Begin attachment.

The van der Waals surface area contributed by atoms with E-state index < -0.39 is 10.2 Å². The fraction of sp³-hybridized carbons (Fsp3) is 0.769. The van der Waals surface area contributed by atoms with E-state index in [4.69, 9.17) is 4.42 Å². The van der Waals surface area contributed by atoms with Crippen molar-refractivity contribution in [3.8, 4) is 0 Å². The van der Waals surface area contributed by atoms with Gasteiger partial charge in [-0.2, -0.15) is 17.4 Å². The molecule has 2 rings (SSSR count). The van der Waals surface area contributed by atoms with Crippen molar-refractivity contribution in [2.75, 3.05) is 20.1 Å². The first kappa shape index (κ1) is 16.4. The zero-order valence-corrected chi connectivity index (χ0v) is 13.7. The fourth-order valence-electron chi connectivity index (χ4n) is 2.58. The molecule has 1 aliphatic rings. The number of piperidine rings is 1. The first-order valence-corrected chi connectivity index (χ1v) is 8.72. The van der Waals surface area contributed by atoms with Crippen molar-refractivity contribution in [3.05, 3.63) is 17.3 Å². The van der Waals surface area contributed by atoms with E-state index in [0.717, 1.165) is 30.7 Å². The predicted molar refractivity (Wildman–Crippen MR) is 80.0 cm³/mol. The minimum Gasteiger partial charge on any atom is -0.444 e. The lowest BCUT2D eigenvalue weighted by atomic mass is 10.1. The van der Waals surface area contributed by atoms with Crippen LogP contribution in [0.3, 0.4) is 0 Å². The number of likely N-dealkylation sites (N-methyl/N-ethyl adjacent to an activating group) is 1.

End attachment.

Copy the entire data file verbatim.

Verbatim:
The van der Waals surface area contributed by atoms with E-state index < -0.39 is 10.2 Å². The fraction of sp³-hybridized carbons (Fsp3) is 0.769. The van der Waals surface area contributed by atoms with E-state index in [4.69, 9.17) is 4.42 Å². The van der Waals surface area contributed by atoms with Crippen molar-refractivity contribution in [3.8, 4) is 0 Å². The van der Waals surface area contributed by atoms with Gasteiger partial charge in [-0.2, -0.15) is 17.4 Å². The molecule has 2 rings (SSSR count). The van der Waals surface area contributed by atoms with Crippen molar-refractivity contribution in [2.75, 3.05) is 20.1 Å². The first kappa shape index (κ1) is 16.4. The zero-order valence-corrected chi connectivity index (χ0v) is 13.7. The fourth-order valence-electron chi connectivity index (χ4n) is 2.58. The molecule has 1 aliphatic rings. The number of piperidine rings is 1. The first-order valence-corrected chi connectivity index (χ1v) is 8.72. The van der Waals surface area contributed by atoms with Crippen molar-refractivity contribution in [3.05, 3.63) is 17.3 Å². The van der Waals surface area contributed by atoms with E-state index in [0.717, 1.165) is 30.7 Å². The predicted molar refractivity (Wildman–Crippen MR) is 80.0 cm³/mol. The minimum Gasteiger partial charge on any atom is -0.444 e. The lowest BCUT2D eigenvalue weighted by atomic mass is 10.1. The van der Waals surface area contributed by atoms with Crippen LogP contribution in [0.3, 0.4) is 0 Å². The number of likely N-dealkylation sites (N-methyl/N-ethyl adjacent to an activating group) is 1.